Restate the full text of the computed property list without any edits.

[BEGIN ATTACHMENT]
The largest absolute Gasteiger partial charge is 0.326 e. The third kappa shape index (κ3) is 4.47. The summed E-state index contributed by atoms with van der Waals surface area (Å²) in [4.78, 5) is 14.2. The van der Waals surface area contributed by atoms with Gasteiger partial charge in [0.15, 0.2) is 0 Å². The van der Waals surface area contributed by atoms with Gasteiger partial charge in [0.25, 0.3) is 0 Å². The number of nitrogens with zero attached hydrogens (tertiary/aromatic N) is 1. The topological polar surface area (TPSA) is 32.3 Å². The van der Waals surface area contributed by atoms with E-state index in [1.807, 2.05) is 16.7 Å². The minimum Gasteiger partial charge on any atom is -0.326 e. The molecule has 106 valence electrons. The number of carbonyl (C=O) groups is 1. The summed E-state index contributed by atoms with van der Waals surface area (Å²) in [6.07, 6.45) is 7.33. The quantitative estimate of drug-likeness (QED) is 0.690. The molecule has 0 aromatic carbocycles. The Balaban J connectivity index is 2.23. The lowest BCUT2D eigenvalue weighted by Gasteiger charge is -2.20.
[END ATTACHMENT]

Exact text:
The largest absolute Gasteiger partial charge is 0.326 e. The third kappa shape index (κ3) is 4.47. The summed E-state index contributed by atoms with van der Waals surface area (Å²) in [4.78, 5) is 14.2. The van der Waals surface area contributed by atoms with Gasteiger partial charge in [0.15, 0.2) is 0 Å². The van der Waals surface area contributed by atoms with Gasteiger partial charge in [0.25, 0.3) is 0 Å². The number of nitrogens with zero attached hydrogens (tertiary/aromatic N) is 1. The topological polar surface area (TPSA) is 32.3 Å². The van der Waals surface area contributed by atoms with E-state index in [1.807, 2.05) is 16.7 Å². The minimum Gasteiger partial charge on any atom is -0.326 e. The molecule has 106 valence electrons. The number of carbonyl (C=O) groups is 1. The summed E-state index contributed by atoms with van der Waals surface area (Å²) in [6.07, 6.45) is 7.33. The quantitative estimate of drug-likeness (QED) is 0.690. The molecule has 0 aromatic carbocycles. The Balaban J connectivity index is 2.23. The lowest BCUT2D eigenvalue weighted by Gasteiger charge is -2.20.